We will enjoy showing them some of this marvelous country and at the same time, bid a very bittersweet good-bye to a country that has provided us so many magical moments over this past year.

Here's one of the magic moments we're determined to repeat one more time before we leave!

And so for the next two weeks, we are outta here!

We’ll be back on the 2nd of July and will try to have at least one more post up before we leave for home on July 8. We’re determined to thoroughly chronicle our year’s adventures so this blog will continue even once we’re home. There is still too much to share to simply end it when our year here is up.

Back in two weeks........

June 06, 2011

Over the Gamsberg to Sossusvlei

The day before Easter we left Windhoek for a four day camping trip to Sossusvlei. We rented a truck with a roof tent and headed southwest out of Windhoek on the C26, a gravel route that took us over Gamsberg Pass toward the Namib. By mid-morning we had covered a long stretch of relatively flat gravel road and were beginning the climb up the pass.

Late April was still in the rainy season. Though we didn’t encounter rain on our trip, there were reminders everywhere.

A little after noon, we had reached the top of the Gamsberg (7628 feet in elevation). 

The bounty of so much rain was the lush green carpeting of the mountains and stands of tall grasses everywhere.

The view was stunning through this pass.

As we started down the other side, the terrain gradually became drier.  This amazing rainy season had made it possible for this otherwise arid expanse to transform itself into rich grassland.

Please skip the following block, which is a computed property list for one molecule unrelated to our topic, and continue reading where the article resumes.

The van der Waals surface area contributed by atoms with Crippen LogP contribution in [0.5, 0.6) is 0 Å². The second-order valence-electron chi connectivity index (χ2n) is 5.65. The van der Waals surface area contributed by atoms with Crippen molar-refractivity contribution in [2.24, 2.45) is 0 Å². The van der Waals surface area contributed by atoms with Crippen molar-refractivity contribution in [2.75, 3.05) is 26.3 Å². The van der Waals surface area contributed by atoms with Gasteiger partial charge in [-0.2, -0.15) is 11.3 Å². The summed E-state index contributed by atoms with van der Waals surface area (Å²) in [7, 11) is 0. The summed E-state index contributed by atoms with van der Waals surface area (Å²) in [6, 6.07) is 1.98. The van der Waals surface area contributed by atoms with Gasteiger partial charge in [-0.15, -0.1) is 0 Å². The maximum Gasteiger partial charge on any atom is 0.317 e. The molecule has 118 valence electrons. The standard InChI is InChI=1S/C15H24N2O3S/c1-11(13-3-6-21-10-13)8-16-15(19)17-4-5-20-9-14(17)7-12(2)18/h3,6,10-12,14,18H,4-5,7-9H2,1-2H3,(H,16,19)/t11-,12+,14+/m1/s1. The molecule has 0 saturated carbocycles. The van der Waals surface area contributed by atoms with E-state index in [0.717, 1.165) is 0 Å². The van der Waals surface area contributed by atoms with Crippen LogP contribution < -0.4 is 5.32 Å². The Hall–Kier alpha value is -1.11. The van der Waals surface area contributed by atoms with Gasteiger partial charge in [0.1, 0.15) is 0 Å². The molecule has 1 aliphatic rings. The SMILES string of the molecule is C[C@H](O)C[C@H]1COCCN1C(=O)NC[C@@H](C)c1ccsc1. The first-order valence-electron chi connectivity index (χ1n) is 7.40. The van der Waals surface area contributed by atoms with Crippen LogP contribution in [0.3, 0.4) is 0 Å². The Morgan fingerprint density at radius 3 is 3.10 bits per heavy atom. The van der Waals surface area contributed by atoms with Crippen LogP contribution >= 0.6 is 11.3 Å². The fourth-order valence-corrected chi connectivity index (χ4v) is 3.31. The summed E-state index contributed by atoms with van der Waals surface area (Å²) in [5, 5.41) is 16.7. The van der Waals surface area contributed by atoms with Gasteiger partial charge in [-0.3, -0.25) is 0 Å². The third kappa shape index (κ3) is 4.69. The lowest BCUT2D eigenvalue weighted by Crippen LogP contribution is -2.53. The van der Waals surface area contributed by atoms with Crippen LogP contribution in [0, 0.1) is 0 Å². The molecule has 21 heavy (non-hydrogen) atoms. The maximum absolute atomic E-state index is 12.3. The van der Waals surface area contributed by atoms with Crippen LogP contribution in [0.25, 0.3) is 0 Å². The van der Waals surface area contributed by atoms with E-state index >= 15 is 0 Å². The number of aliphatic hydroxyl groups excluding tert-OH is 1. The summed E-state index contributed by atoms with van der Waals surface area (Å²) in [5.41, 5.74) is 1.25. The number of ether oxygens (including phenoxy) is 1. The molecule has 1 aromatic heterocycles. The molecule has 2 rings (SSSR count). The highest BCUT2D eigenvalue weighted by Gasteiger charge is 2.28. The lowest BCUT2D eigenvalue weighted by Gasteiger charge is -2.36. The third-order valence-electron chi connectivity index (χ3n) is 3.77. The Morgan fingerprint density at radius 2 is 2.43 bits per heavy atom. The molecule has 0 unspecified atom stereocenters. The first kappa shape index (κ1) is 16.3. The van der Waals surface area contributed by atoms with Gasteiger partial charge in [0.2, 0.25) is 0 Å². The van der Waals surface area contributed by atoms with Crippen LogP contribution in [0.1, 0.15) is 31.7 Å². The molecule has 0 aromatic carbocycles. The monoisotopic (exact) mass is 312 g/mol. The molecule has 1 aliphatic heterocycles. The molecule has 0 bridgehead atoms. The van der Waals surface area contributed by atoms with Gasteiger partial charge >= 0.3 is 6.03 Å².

Just before reaching our evening’s destination, we passed by this now familiar landmark.

We found Rostock Ritz about 7 minutes down the road from the Tropic of Capricorn. The setting was spectacular – a sea of grass.

We had lost track of the fact that Easter was the next day, but it was not ignored by the reception staff at Rostock Ritz.

When we got to our campsite, it was already occupied by loads of armored ground crickets.

Despite having to shoo them off the table and away from food, they were little problem. We did tread lightly though as you could easily kill 3 or 4 with every step if you weren’t careful.

As sunset approached,

the sky became completely clear.

Clear skies and no light pollution whatsoever made for fun photography experiments after dark.

Easter morning dawned bright and sunny.

Once the sun was fully up, we were greeted by the kids from the South African family who camped next to us. They were carrying a box of marshmallow eggs they would share between them, but before helping themselves, they made the rounds of every single campsite, surprising all their fellow campers with the gift of a chocolate Easter egg!

May 21, 2011

"That One’s an Ugly One"

We took another trip to Sossusvlei over the Easter break.

We weren’t the only ones

who came to see the vlei filled with rain water after this historic high rain year in Namibia.

Our last night before heading back to Windhoek, we camped at Namib Grens Guest Farm. 

This unprecedented rainy season has left some serious mud holes in Namibia’s gravel roads. We thought these particular mud holes were a little tricky coming into Namib Grens but we were driving a 4x4 Toyota Hilux so we navigated through them without a problem.

Those mud holes paled in comparison to the ones we encountered on the road home the next morning.